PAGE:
I feel like I’m falling behind with my reading of books, reading and commenting on other people’s blogs and reviewing – argh! It’s not even the time of year particularly; not sure what it is. Anyway, although I’ll probably be working a little bit between Christmas and New Year, I will get plenty of time off and can wallow in the books then (by then, it will be too late for my poor old TBR, of course!).

Mo Farah – “Twin Ambitions”

(28 January 2017)

I bought this along with Bruce Springsteen’s autobiography and “Bounce” by Matthew Syed with a lovely book token once Christmas and birthday were safely out of the way.

Written with T.J. Andrews, who is credited on the title page (I like, and look for, this now I work with a number of ghostwriters myself), this very good biography opens with an atmospheric recreation of Mo’s London 2012 5000m race and then goes back to the start, taking us sensibly through his life from birth in Somaliland via Djibouti to growing up in the UK. It’s all written very well to sound like it’s Mo speaking to us: the mark of a good writer with a good relationship with their subject.

There’s a good balance of sporting and personal life, with excellently researched notes on people he encounters in the world of athletics and enough detail of running training, etc., to please someone knowledgeable about the subject but explained clearly, too. It was lovely to see all sorts of runners I’ve heard or and even seen run being mentioned as he came across them.

I also loved the details about how he loves football but was rather sweetly always better at the running up and down the pitch bit than the kicking the ball bit, and that he’s dyslexic (his struggles with learning English are also recounted, not enough to embarrass himself, but he’s refreshingly honest). He also has a lot of energy and is always on the go, so suits doing a sport where there’s not really a down season.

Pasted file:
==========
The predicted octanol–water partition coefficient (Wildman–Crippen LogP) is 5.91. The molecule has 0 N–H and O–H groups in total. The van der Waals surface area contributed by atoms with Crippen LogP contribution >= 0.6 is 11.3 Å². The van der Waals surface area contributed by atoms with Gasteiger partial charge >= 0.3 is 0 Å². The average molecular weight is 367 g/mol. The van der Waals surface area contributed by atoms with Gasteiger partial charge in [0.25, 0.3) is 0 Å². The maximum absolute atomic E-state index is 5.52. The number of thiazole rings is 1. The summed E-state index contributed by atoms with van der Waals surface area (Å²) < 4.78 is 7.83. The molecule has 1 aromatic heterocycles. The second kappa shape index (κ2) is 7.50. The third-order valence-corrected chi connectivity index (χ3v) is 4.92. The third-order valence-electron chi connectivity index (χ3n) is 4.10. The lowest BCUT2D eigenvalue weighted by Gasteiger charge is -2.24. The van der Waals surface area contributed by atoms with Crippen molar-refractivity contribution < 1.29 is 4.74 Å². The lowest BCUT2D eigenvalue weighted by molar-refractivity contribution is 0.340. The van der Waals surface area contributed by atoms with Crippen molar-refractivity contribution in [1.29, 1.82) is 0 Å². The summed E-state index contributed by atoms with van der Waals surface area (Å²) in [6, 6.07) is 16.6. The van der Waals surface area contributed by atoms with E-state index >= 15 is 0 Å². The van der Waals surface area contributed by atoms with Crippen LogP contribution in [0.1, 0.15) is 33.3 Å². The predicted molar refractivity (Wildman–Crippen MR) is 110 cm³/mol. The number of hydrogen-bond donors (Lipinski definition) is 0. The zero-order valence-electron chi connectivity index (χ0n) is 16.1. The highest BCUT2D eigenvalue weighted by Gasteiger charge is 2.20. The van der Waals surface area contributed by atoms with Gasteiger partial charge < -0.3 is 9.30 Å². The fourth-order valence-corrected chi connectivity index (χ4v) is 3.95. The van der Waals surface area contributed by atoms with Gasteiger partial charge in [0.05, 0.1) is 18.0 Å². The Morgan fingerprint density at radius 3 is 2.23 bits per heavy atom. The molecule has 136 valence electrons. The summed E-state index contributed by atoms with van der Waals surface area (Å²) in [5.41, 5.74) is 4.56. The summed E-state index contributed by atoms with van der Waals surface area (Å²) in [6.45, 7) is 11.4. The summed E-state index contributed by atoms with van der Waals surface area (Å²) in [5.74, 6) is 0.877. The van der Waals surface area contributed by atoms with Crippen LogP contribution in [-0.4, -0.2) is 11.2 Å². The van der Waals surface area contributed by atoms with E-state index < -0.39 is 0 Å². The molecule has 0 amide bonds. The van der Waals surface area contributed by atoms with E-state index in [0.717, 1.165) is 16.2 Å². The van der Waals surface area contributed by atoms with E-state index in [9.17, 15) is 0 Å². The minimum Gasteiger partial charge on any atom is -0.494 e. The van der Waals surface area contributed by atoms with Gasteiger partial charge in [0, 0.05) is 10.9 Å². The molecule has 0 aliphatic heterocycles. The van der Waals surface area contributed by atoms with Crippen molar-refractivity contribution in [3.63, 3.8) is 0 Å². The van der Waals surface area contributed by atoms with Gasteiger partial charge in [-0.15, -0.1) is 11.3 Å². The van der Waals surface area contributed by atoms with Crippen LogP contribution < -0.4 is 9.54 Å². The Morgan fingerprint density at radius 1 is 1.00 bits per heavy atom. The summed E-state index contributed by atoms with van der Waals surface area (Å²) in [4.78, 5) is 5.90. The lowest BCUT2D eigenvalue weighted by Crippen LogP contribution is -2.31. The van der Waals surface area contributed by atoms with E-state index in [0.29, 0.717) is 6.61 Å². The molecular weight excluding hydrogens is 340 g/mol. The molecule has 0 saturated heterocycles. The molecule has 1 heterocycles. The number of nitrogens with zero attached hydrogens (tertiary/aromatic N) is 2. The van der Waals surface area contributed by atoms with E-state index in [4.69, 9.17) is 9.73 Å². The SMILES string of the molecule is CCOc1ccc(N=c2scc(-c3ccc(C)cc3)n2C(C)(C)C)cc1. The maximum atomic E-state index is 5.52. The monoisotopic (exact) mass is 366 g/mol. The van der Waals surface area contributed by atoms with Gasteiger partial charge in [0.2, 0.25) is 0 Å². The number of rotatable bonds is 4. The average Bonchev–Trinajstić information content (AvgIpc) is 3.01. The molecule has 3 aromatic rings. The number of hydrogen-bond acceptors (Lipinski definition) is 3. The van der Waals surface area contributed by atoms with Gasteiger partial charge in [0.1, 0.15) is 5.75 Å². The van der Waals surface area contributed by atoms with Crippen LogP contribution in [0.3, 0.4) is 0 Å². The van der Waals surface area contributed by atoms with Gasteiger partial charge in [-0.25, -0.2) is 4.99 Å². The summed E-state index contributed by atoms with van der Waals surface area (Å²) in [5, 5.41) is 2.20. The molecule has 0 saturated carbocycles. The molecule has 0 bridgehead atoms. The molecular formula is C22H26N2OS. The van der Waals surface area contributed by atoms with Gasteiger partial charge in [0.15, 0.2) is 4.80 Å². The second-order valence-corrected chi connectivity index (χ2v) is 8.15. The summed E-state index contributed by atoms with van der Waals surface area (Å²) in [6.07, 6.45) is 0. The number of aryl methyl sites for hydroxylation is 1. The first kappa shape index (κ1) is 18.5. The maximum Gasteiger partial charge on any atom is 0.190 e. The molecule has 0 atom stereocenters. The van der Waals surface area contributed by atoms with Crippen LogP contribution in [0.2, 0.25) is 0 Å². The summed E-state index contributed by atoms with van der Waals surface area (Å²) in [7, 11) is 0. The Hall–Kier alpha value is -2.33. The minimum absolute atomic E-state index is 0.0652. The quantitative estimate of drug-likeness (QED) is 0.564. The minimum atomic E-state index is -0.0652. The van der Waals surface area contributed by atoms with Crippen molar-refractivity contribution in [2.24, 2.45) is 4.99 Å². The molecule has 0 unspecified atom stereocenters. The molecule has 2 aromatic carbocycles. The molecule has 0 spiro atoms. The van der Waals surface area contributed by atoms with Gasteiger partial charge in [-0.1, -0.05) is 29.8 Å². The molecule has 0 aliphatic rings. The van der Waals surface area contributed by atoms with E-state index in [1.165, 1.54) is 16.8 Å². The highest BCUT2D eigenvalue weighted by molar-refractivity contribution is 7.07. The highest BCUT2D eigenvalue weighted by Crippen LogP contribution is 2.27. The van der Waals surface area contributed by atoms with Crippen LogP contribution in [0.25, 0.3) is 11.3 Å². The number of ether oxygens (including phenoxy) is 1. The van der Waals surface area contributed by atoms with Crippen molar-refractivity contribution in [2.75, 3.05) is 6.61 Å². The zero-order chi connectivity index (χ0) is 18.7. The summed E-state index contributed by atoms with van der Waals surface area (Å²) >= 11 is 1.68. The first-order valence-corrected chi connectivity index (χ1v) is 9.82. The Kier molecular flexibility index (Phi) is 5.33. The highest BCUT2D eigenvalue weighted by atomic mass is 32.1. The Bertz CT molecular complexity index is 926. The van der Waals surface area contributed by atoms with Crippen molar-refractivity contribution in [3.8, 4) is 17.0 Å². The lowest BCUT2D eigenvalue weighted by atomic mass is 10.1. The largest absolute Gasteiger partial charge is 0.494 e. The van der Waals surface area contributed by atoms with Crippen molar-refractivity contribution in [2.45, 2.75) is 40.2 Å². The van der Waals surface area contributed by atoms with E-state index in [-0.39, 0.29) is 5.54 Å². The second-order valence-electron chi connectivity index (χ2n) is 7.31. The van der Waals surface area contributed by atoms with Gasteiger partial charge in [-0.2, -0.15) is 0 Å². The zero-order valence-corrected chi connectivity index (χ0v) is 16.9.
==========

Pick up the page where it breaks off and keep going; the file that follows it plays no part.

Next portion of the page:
He’s very humble about basically having been in the right place at the right time early on, when he met his mentor who was a PE teacher at his school, Alan Watkinson. It’s hard to know, of course, but he seems to credit a lot of people with helping him to success. The details of his life with the Kenyan runners were fascinating and his work ethic laudable: he decides to stop messing around and train just like them in order to succeed. But in West London, where they stay for weeks at a time in a shared house! He always seems humble and willing to laugh at himself and learn, and he puts the leg-work in researching the family’s move to Portland.

I really loved the fact that Mo’s first meeting with Alberto Salazar, his now former coach, was during the World Half Marathon Championships in Birmingham – a race I ran (way) behind Haile Gebrselassie! There’s no mention of the drugs scandals and I think that’s fair enough if he chooses not to mention them: instead it’s all about the immense amounts of hard work and pain he puts himself through. If it’s possible to come out of the book with more respect for him than I had before, I did.

There’s an extra chapter about his Rio Olympics in this paperback, which reads a little awkwardly as we hop past his marathon attempt and the four years since London. But this is a minor quibble and it has lots of interesting information in it. A good read with some great photos, too.


I’m currently reading “The Newcomers” by Helen Thorpe, a NetGalley read tracing the experiences and stories of a group of young refugees who are being taught English and how to navigate America at a wonderful progressive school. It’s fascinating and moving and really well done, although admittedly not very seasonal. What are you reading at the moment?